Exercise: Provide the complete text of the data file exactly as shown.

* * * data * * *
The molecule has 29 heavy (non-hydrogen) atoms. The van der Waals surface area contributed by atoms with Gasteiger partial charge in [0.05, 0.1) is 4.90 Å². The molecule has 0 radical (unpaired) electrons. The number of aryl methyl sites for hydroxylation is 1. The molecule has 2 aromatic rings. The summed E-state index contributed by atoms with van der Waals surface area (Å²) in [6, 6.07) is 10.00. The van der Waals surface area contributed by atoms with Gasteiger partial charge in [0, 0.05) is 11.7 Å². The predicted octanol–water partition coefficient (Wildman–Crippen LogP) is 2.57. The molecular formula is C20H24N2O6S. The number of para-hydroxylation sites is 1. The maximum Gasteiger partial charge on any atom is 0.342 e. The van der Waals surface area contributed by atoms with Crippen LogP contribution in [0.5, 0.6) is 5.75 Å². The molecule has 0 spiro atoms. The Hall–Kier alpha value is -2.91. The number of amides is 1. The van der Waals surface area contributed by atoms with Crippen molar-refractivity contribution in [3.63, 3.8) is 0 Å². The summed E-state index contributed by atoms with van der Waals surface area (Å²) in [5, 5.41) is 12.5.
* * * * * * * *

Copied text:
The molecule has 29 heavy (non-hydrogen) atoms. The van der Waals surface area contributed by atoms with Gasteiger partial charge in [0.05, 0.1) is 4.90 Å². The molecule has 0 radical (unpaired) electrons. The number of aryl methyl sites for hydroxylation is 1. The molecule has 2 aromatic rings. The summed E-state index contributed by atoms with van der Waals surface area (Å²) in [6, 6.07) is 10.00. The van der Waals surface area contributed by atoms with Gasteiger partial charge in [0, 0.05) is 11.7 Å². The predicted octanol–water partition coefficient (Wildman–Crippen LogP) is 2.57. The molecular formula is C20H24N2O6S. The number of para-hydroxylation sites is 1. The maximum Gasteiger partial charge on any atom is 0.342 e. The van der Waals surface area contributed by atoms with Crippen LogP contribution in [0.5, 0.6) is 5.75 Å². The molecule has 0 spiro atoms. The Hall–Kier alpha value is -2.91. The number of amides is 1. The van der Waals surface area contributed by atoms with Crippen molar-refractivity contribution in [3.63, 3.8) is 0 Å². The summed E-state index contributed by atoms with van der Waals surface area (Å²) in [5, 5.41) is 12.5.